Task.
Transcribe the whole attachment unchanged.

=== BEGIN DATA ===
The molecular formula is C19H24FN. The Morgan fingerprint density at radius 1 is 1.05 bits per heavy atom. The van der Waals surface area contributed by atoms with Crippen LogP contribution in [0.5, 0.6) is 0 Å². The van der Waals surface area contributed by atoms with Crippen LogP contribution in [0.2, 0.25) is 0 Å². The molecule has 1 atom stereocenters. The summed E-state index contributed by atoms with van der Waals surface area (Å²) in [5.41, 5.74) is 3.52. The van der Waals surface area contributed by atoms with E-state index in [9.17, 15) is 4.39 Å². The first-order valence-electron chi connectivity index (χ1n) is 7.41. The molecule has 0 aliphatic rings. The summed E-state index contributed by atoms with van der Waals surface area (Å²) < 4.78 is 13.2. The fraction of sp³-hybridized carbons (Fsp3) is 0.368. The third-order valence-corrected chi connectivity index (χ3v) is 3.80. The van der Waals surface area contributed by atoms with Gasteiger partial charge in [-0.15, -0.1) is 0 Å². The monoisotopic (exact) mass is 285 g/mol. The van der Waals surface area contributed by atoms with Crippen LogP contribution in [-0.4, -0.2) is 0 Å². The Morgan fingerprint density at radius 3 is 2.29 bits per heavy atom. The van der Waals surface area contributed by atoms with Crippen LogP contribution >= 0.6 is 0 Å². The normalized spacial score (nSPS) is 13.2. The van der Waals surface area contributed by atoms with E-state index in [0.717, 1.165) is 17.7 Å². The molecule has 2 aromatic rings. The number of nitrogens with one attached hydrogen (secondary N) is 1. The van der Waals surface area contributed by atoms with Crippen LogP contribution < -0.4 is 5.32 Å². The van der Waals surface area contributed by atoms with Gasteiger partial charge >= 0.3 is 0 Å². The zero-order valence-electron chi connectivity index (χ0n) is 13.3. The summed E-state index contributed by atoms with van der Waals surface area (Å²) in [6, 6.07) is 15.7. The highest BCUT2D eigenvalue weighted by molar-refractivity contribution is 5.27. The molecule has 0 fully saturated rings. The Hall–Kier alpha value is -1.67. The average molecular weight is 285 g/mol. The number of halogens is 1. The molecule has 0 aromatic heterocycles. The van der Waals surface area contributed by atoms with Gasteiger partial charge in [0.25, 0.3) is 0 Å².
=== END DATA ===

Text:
The molecular formula is C19H24FN. The Morgan fingerprint density at radius 1 is 1.05 bits per heavy atom. The van der Waals surface area contributed by atoms with Crippen LogP contribution in [0.5, 0.6) is 0 Å². The van der Waals surface area contributed by atoms with Crippen LogP contribution in [0.2, 0.25) is 0 Å². The molecule has 1 atom stereocenters. The summed E-state index contributed by atoms with van der Waals surface area (Å²) in [5.41, 5.74) is 3.52. The van der Waals surface area contributed by atoms with E-state index in [9.17, 15) is 4.39 Å². The first-order valence-electron chi connectivity index (χ1n) is 7.41. The molecule has 0 aliphatic rings. The summed E-state index contributed by atoms with van der Waals surface area (Å²) < 4.78 is 13.2. The fraction of sp³-hybridized carbons (Fsp3) is 0.368. The third-order valence-corrected chi connectivity index (χ3v) is 3.80. The van der Waals surface area contributed by atoms with Gasteiger partial charge in [-0.15, -0.1) is 0 Å². The monoisotopic (exact) mass is 285 g/mol. The van der Waals surface area contributed by atoms with Crippen LogP contribution in [-0.4, -0.2) is 0 Å². The Morgan fingerprint density at radius 3 is 2.29 bits per heavy atom. The van der Waals surface area contributed by atoms with Crippen LogP contribution >= 0.6 is 0 Å². The normalized spacial score (nSPS) is 13.2. The van der Waals surface area contributed by atoms with E-state index in [0.717, 1.165) is 17.7 Å². The molecule has 2 aromatic rings. The number of nitrogens with one attached hydrogen (secondary N) is 1. The van der Waals surface area contributed by atoms with Crippen LogP contribution < -0.4 is 5.32 Å². The van der Waals surface area contributed by atoms with Gasteiger partial charge >= 0.3 is 0 Å². The zero-order valence-electron chi connectivity index (χ0n) is 13.3. The summed E-state index contributed by atoms with van der Waals surface area (Å²) in [6, 6.07) is 15.7. The highest BCUT2D eigenvalue weighted by molar-refractivity contribution is 5.27. The molecule has 0 fully saturated rings. The Hall–Kier alpha value is -1.67. The average molecular weight is 285 g/mol. The number of halogens is 1. The molecule has 0 aromatic heterocycles. The van der Waals surface area contributed by atoms with Gasteiger partial charge in [0.25, 0.3) is 0 Å².